A brief explanation of the title, Sepiated Spirals - スト-カ-...

    We carry notebooks everywhere in our college lives, with often a different one for each class, so the simple act of writing down our thoughts at the turn of a fresh page is always available.

    Altogether, biology, English, math, come together into a myriad of experiences and ideas throughout the day.

    Old ideas combine with new, and we learn from our sepia-toned past.

    The background image is a sepia-tone shot of interlinked spiral notebooks - the eiptome of Sepiated Spirals.

Friday, March 11, 2011

Sendai Japan earthquake, 2011

I just wanna throw this down today before I forget.

I signed up for preliminary earthquake notifications through USGS about a year ago. Every earthquake around a 6.0M, even miles underground, gets its own notification text. The theory is this: a cell phone's signal will travel faster than an earthquake wave, so you'll at least have a bit of a warning when a big quake hits.

Occasionally a Japanese fault sends out a minor quake deep in the ocean, but in the last few days there were more Japan quakes than usual -- a good five ranging from Mw 6.0 to M 7.2 before the big quake.

I should have paid more attention to the magnitude of the next, and of the update text that bumped it up to M 8.8. For the rest of the night I got text after text.
          "(Mb 7.1) OFF EAST COAST OF HONSHU, JAPAN"
                       On and on....

Through it all I was thinking, "Man, Japan is gonna explode or something!" so it surprised me when my mom came into my room around 5:00 am and read a text to me that my dad had sent.
          "an 8.9 earthquake just hit Tokyo mass destruction, [t]sunami also hit..."

Ya know what's funny? I wanted to wake up early this morning. I tried to go back to sleep when my mom closed the door, but I was practically in shock. I don't know why it hit me so hard. It was probably from the fact I had received over 20 texts about earthquakes in the same "...EAST COAST OF HONSHU, JAPAN..." region.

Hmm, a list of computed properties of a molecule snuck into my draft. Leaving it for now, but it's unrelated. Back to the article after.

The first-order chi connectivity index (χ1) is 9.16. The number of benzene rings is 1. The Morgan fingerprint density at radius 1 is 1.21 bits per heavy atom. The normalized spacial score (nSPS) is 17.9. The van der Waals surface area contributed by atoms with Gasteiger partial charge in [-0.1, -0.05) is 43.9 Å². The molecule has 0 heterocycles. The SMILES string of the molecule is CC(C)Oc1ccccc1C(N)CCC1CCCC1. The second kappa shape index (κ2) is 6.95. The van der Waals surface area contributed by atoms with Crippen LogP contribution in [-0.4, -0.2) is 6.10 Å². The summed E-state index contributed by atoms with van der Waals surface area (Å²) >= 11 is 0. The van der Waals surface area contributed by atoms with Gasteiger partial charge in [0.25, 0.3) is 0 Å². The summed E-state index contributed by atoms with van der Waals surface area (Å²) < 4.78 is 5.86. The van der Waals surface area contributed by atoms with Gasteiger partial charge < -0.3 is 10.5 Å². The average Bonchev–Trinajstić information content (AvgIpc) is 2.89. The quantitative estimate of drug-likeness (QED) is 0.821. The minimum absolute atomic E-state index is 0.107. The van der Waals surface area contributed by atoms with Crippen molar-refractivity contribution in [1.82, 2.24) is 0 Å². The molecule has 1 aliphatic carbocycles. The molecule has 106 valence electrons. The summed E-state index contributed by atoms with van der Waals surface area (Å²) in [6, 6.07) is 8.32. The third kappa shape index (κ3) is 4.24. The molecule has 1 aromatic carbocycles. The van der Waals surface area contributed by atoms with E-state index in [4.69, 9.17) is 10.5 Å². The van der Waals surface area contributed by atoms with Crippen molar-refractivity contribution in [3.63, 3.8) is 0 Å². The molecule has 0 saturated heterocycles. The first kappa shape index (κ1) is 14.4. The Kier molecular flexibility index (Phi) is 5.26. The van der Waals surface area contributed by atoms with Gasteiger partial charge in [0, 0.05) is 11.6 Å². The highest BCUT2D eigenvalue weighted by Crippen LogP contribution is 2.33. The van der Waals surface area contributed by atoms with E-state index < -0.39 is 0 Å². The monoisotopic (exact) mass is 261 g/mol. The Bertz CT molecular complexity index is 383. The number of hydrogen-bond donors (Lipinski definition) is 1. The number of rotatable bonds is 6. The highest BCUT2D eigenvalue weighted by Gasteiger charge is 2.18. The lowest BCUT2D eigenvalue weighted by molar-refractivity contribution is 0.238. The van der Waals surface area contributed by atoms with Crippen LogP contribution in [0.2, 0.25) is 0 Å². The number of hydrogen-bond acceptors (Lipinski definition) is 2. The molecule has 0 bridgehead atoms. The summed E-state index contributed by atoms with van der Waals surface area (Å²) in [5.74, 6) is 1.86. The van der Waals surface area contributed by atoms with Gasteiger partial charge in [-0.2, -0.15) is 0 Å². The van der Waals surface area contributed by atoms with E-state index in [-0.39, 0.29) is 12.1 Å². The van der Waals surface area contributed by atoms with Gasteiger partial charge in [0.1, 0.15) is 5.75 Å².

Along with that, I felt like I was in the middle of it all. I felt (though I was in a just-woke-up stupor) that with all the texts I got I could have done something with warning. I wanted everyone in Japan to have gotten the same texts, so they would have known about what was coming. It was devastating and I felt it. I wanted to be there to help.

From 5:30 to near-10:00 I watched unreal news broadcasts, in the back of my mind always hoping it was just a dream spawned from the "mild" seismic activity the night texts signified. I wanted to wake up, but still haven't. Can't I just go help?

It was better to hear that it was the 6th or so preliminary message that was from the actual M8.9 quake, meaning that the rest were underwater/subterranean aftershocks. The few texts before could have given notification, but not enough to save the potential 1000+ deaths and injuries. It really was a tragic accident.
For one, people did make it out safely with barely only 5-10 minutes' tsunami warning. It's good Japan was more ready for it than not.

The thing is, how unified to the rest of the world--especially Japan and the US regions in the tsunami warning--do you feel today? Don't you feel for the people affected in watching this amazing coverage? It's a lot like Haiti, Katrina and New Orleans, the Gulf oil spill, the 2004 Sumatra tsunami, and 9/11, among other natural and civil disasters. The world is taking a look at huge, freak destruction and offering aid. Apart from pure devastation, what's different so suddenly? Why the sudden urge to replace competition with selfless giving?

And the real question: why can't the countries that are helping always have that mentality? The truth is, the world will forget. In barely a month, most Americans will probably go on with their lives and trudge back to the mundane "normalcy". That shouldn't happen. It will.

I hope the best for Japan's recovery.

If you know someone in Japan, hopefully this can help you know if they're safe, or give that info yourself.

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